Spoiler Warning: This article's got Thor: Ragnarok spoilers, so bookmark this page and come back after you've seen the movie!
Writing a script for any movie can be extremely difficult, and that might go double for big studio blockbuster films. Scripts need to be rewritten no less than one million times, the writer going through lots of different drafts based on notes given by higher ups. Eric Pearson, the writer of Thor: Ragnarok, knows how nothing is really safe from getting cut, which is why he was worried about how to handle his idea of making Hela, the villain of the movie, Thor's secret sister. One producer, Brad Winderbaum, gave him some simple advice: just write it in and hope for the best. According to Pearson...
Brad told me, 'Don't tell anyone. Just write it into the script. If we pitch it, it's so much more likely to get shot down. Just write it into the movie.'
Eric Pearson, who rose through the ranks of Marvel's Writers Program, wasn't quite sure how to move forward with an idea he had. After reaching the climactic final battle between Thor (Chris Hemsworth) and Hela (Cate Blanchett), Pearson knew that there was something missing. The stakes weren't high enough, and he realized that would be fixed if Hela and Thor were related. He told Brad Winderbaum, VP of production and development at Marvel Studios, his idea. Winderbaum told him not to pitch this to anyone; just write it into the script and let them find out naturally.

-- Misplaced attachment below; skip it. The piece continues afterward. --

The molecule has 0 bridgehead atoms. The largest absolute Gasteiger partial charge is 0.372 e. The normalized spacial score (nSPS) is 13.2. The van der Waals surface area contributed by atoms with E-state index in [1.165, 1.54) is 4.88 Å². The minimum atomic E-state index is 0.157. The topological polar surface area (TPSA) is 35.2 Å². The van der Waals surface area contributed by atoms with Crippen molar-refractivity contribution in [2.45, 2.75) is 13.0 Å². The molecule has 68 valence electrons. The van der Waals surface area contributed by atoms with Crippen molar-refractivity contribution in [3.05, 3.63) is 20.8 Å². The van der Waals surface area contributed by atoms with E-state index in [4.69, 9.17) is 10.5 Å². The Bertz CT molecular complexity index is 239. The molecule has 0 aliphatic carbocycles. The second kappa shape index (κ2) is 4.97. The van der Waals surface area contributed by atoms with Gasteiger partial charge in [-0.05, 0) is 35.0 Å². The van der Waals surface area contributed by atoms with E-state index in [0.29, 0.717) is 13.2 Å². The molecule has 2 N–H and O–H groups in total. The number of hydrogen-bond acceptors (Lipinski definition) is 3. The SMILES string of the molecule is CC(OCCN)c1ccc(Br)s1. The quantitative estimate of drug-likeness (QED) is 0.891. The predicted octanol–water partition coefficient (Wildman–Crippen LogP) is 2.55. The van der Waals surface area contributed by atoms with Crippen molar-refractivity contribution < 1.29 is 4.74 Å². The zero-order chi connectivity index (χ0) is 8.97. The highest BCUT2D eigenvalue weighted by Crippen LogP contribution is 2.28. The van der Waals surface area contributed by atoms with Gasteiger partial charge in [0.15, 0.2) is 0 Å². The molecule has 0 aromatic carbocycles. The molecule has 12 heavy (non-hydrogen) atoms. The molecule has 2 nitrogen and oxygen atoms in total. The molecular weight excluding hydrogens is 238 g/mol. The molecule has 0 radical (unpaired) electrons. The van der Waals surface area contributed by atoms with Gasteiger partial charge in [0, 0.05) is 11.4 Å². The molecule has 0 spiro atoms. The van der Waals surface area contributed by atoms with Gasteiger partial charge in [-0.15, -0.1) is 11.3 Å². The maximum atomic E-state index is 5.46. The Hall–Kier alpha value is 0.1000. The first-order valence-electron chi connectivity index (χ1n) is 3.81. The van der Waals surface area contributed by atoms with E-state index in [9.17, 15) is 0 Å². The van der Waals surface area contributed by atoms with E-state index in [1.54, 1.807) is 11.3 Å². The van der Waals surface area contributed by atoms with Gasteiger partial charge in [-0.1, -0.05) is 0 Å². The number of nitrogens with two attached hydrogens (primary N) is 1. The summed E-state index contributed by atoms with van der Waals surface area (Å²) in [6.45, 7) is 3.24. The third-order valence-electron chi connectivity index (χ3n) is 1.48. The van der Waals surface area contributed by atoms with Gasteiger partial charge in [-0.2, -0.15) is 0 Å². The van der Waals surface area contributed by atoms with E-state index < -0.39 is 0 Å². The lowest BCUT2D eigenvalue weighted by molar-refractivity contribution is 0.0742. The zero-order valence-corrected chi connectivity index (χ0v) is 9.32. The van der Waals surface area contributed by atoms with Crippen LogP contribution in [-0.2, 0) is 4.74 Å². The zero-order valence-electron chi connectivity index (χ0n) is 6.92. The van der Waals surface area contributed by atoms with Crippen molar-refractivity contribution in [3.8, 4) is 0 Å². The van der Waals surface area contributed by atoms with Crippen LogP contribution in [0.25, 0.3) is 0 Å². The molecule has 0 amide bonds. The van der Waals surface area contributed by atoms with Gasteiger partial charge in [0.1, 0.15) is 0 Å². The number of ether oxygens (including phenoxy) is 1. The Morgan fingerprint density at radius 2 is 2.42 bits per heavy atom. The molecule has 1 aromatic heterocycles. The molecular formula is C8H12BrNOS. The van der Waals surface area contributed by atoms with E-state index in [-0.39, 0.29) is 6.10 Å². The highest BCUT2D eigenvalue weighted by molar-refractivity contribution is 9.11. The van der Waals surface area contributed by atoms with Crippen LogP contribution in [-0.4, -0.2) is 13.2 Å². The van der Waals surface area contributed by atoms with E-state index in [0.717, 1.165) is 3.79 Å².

Pearson did just that, and the reveal was originally added to a scene in the middle of the movie between Thor and Valkyrie (Tessa Thompson) in Hulk's room, where Valkyrie drops the bomb on Thor. Pearson was understandably nervous that his big Hela twist would be cut (Thor: Ragnarok was his first feature-length script with Marvel) and the script eventually found its way to the desk of Kevin Feige. Pearson recounted his initial worries to Yahoo! Movies:
When they did that first read, I was like, 'Oh, man, if they don't like it, we're screwed.
Obviously, Marvel ended up really liking the idea, as millions of people packing theaters these past two weeks have learned. When Eric Pearson got notes back on the script, Feige had even circled the reveal and written "WHOA!" next to it. The twist would eventually be delivered by Odin himself in order to make the most out the All-Father and to give Valkyrie less of a Thor-centric story. Hela being Thor's sister works quite nicely in the movie, giving the two characters a needed personal connection to give everything more weight than a standard doomsday scenario. If you ever end up writing for Marvel one day, just remember it's easier to ask for forgiveness rather than permission.
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Catch up with Thor and his complicated family in Thor: Ragnarok, out in theaters right now.